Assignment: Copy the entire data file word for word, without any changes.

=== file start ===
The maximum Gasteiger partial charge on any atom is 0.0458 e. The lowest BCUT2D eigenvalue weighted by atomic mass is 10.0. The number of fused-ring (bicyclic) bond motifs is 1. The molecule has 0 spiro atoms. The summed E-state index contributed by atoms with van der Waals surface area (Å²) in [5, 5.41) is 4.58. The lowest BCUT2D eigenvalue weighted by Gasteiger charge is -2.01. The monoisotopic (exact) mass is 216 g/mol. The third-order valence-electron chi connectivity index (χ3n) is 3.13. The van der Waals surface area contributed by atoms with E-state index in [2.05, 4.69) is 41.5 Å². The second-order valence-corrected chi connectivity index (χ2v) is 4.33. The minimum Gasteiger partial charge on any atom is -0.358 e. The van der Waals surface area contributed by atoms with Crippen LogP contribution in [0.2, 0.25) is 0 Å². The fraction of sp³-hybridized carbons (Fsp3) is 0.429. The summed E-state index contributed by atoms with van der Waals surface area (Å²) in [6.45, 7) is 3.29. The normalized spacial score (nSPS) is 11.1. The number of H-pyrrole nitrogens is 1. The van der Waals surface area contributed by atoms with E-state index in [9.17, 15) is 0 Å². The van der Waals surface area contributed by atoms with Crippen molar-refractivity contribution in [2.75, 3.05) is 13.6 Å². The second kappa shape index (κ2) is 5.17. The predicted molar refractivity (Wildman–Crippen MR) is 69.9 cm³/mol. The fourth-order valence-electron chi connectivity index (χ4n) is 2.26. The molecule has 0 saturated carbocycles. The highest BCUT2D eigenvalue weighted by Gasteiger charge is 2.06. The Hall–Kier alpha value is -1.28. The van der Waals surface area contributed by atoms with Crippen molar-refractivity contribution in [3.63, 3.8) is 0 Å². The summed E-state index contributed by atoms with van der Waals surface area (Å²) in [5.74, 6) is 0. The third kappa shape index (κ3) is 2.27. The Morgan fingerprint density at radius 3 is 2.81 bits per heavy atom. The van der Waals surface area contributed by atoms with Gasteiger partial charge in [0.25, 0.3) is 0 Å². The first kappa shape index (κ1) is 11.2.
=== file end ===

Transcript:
The maximum Gasteiger partial charge on any atom is 0.0458 e. The lowest BCUT2D eigenvalue weighted by atomic mass is 10.0. The number of fused-ring (bicyclic) bond motifs is 1. The molecule has 0 spiro atoms. The summed E-state index contributed by atoms with van der Waals surface area (Å²) in [5, 5.41) is 4.58. The lowest BCUT2D eigenvalue weighted by Gasteiger charge is -2.01. The monoisotopic (exact) mass is 216 g/mol. The third-order valence-electron chi connectivity index (χ3n) is 3.13. The van der Waals surface area contributed by atoms with E-state index in [2.05, 4.69) is 41.5 Å². The second-order valence-corrected chi connectivity index (χ2v) is 4.33. The minimum Gasteiger partial charge on any atom is -0.358 e. The van der Waals surface area contributed by atoms with Crippen LogP contribution in [0.2, 0.25) is 0 Å². The fraction of sp³-hybridized carbons (Fsp3) is 0.429. The summed E-state index contributed by atoms with van der Waals surface area (Å²) in [6.45, 7) is 3.29. The normalized spacial score (nSPS) is 11.1. The number of H-pyrrole nitrogens is 1. The van der Waals surface area contributed by atoms with E-state index in [9.17, 15) is 0 Å². The van der Waals surface area contributed by atoms with Crippen molar-refractivity contribution in [2.75, 3.05) is 13.6 Å². The second kappa shape index (κ2) is 5.17. The predicted molar refractivity (Wildman–Crippen MR) is 69.9 cm³/mol. The fourth-order valence-electron chi connectivity index (χ4n) is 2.26. The molecule has 0 saturated carbocycles. The highest BCUT2D eigenvalue weighted by Gasteiger charge is 2.06. The Hall–Kier alpha value is -1.28. The van der Waals surface area contributed by atoms with Crippen molar-refractivity contribution in [3.63, 3.8) is 0 Å². The summed E-state index contributed by atoms with van der Waals surface area (Å²) in [5.74, 6) is 0. The third kappa shape index (κ3) is 2.27. The Morgan fingerprint density at radius 3 is 2.81 bits per heavy atom. The van der Waals surface area contributed by atoms with Gasteiger partial charge in [0.25, 0.3) is 0 Å². The first kappa shape index (κ1) is 11.2.